How do we show the importance of invisible soil organisms?

 

Dr. Stefan Geisen

Researcher, Netherlands Institute of Ecology

 

 

This blog may not be the best platform to promote soil biodiversity – we all appreciate soil biodiversity and understand its importance. But this is not a layman´s view. As such, we need to continue making soil biodiversity more mainstream both in science as well as for the general public. It is easy to see that we all depend on soils for our food, and if soil is degraded, we suffer. It is also easy to show the importance of soil biodiversity by highlighting soilborne pathogens and how they can reduce crop yield. That is a start. The next step is more difficult: how can we show the importance of the mostly invisible things in soils that counteract pests (e.g. plant-growth promoting bacteria), increase plant performance (e.g. mycorrhiza and rhizobia), stabilize soils and increase soil quality (e.g. fungal hyphae and earthworms)? With the exception of earthworms where you see them directly or via burrows and casts, we basically need to believe in (scientific) experiments and research. As most soil organisms are hidden in the opaque and dark soil matrix, we need methods to uncover their presence, abundance, biomass, diversity and function.

Final discussion of the GSBC roundtable on methods to study soil biodiversity.

Final discussion of the GSBC roundtable on methods to study soil biodiversity.

For that I initiated a roundtable at the Global Soil Biodiversity Conference in Nanjing, China in 2017. I invited experts in several groups of soil biodiversity including viruses (Ville-Petri Friman), bacteria (Laurent Philippot), protists and microfauna (myself), microarthropods (Huijie Gan and Valerie Behan-Pelletier), and macrofauna (Alexei Tiunov). All gave an overview of these diverse aspects of soil biodiversity with a focus on best methods to study their respective specialty. Diana Wall then provided a perspective on the functional importance of soil biodiversity for ecosystem functions and how to promote soil biodiversity to a wider audience. We had fun and insightful presentations that started a great discussion with the audience. This made us think that a methodological overview would be helpful for more integrative soil biodiversity research. We added some experts on other groups of soil organisms and methods (Emilia Hannula, Arjen de Groot, Maria Briones and  Zoë Lindo) and wrote a perspective article — the first to be published in Soil Biology & Biochemistry. Here we provide an overview of biodiversity in soil, their importance, interactions in food-webs and why we should keep in mind that distinct groups of soil organisms inhabits soil at different scales. Most importantly, we provide an overview of methods to study soil biodiversity including its functioning and include a guide for methods (combinations) that allow assessments of soil biodiversity. One of the main points we highlight is the importance of integrative studies on soil biodiversity, using several methods, including different organismal groups and functions - a perfect “excuse” to collaborate and increase the scientific value of a particular study!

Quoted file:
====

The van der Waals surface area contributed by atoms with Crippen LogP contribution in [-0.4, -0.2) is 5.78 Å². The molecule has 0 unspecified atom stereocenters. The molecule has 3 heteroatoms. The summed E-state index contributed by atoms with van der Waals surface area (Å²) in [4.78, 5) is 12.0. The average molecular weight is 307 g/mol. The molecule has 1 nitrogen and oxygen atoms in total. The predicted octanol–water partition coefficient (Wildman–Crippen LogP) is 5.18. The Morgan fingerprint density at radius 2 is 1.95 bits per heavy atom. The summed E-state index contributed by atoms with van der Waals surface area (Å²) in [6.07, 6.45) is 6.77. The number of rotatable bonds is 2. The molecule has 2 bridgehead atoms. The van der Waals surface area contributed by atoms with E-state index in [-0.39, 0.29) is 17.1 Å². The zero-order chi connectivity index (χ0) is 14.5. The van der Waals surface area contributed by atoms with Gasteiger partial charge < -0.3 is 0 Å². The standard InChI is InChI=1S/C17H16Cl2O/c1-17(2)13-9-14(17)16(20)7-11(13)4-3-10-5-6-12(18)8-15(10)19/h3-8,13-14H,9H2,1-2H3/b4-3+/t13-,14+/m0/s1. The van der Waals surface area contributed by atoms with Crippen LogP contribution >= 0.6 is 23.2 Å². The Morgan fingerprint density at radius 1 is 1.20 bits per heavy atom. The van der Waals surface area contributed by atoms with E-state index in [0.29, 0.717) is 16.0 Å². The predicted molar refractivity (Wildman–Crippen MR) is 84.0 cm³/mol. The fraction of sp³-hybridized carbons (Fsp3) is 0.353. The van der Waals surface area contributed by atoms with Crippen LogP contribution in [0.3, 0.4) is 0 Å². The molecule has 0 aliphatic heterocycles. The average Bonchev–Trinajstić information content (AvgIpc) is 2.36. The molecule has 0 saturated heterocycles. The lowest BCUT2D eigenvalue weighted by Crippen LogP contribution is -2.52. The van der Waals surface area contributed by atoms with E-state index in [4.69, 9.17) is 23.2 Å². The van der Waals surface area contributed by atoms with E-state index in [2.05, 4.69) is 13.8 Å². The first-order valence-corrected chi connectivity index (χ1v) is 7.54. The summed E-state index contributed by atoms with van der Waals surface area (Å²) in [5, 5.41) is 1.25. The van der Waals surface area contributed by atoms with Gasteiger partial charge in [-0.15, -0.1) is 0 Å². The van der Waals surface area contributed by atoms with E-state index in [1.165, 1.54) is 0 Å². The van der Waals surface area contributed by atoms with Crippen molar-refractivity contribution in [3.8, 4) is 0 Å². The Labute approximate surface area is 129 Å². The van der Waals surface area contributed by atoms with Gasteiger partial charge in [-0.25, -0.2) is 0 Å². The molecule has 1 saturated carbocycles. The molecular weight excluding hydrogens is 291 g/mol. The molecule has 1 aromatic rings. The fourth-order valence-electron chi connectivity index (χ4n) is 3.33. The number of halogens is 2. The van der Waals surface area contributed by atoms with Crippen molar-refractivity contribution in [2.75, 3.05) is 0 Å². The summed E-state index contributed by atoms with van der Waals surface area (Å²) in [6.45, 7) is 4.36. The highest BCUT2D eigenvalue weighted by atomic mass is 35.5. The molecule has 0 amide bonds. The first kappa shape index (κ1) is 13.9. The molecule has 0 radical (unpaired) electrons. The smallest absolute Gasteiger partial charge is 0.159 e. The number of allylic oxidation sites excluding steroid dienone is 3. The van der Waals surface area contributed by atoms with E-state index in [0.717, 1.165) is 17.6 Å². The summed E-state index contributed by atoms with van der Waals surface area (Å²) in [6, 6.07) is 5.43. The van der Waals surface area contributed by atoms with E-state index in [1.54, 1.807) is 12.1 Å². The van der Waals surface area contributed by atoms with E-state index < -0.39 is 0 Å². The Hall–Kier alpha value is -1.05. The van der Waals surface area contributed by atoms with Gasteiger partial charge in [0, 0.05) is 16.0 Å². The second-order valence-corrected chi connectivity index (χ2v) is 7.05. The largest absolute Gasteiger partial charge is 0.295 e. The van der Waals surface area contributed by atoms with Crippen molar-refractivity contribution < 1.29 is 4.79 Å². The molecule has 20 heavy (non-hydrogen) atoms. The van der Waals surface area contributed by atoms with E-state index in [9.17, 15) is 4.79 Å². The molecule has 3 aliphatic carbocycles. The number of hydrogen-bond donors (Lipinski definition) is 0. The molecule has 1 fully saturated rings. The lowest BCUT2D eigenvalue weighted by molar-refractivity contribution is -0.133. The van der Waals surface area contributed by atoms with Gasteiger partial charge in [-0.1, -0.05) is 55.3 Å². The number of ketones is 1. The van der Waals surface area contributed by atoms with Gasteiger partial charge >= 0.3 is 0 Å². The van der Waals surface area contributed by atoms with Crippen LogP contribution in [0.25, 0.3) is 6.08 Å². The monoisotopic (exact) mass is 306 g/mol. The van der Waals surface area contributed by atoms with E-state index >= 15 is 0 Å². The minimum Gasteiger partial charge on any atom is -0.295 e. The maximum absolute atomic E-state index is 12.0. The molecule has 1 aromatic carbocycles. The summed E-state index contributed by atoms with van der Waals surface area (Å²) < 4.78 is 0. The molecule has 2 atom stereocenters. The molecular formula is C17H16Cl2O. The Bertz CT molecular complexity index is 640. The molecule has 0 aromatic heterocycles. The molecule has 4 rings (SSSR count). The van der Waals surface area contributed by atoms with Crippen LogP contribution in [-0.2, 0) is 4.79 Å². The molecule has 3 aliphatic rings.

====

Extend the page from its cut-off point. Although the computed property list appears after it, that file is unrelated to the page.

A framework for studying soil biodiversity (originally published in a  paper  in Soil Biology and Biochemistry).

A framework for studying soil biodiversity (originally published in a paper in Soil Biology and Biochemistry).

This work focused mostly on scientists that are interested in expanding their method portfolio to extend soil biodiversity research or to add aspects of soil biodiversity to their research. Therefore, this rather detailed work is not likely to extend beyond the scientific sphere and reach the general public. For that, stay tuned for an upcoming paper and blog focusing on the promotion of soil biodiversity beyond scientific circles!

 
GSBI